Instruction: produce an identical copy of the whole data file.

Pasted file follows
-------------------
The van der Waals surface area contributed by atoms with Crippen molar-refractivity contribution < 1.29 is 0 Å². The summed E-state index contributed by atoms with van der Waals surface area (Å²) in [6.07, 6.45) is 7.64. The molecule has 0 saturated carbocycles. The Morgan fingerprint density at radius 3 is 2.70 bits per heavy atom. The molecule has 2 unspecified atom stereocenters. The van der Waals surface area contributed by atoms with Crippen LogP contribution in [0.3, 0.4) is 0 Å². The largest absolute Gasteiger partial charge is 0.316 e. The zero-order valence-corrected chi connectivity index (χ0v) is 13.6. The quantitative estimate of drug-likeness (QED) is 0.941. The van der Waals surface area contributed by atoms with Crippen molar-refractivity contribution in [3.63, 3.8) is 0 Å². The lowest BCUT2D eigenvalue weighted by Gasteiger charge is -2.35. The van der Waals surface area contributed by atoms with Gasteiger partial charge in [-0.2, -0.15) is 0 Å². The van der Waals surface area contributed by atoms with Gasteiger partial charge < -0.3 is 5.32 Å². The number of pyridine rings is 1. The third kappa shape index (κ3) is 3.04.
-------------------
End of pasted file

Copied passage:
The van der Waals surface area contributed by atoms with Crippen molar-refractivity contribution < 1.29 is 0 Å². The summed E-state index contributed by atoms with van der Waals surface area (Å²) in [6.07, 6.45) is 7.64. The molecule has 0 saturated carbocycles. The Morgan fingerprint density at radius 3 is 2.70 bits per heavy atom. The molecule has 2 unspecified atom stereocenters. The van der Waals surface area contributed by atoms with Crippen LogP contribution in [0.3, 0.4) is 0 Å². The largest absolute Gasteiger partial charge is 0.316 e. The zero-order valence-corrected chi connectivity index (χ0v) is 13.6. The quantitative estimate of drug-likeness (QED) is 0.941. The van der Waals surface area contributed by atoms with Crippen molar-refractivity contribution in [3.63, 3.8) is 0 Å². The lowest BCUT2D eigenvalue weighted by Gasteiger charge is -2.35. The van der Waals surface area contributed by atoms with Gasteiger partial charge in [-0.2, -0.15) is 0 Å². The van der Waals surface area contributed by atoms with Gasteiger partial charge < -0.3 is 5.32 Å². The number of pyridine rings is 1. The third kappa shape index (κ3) is 3.04.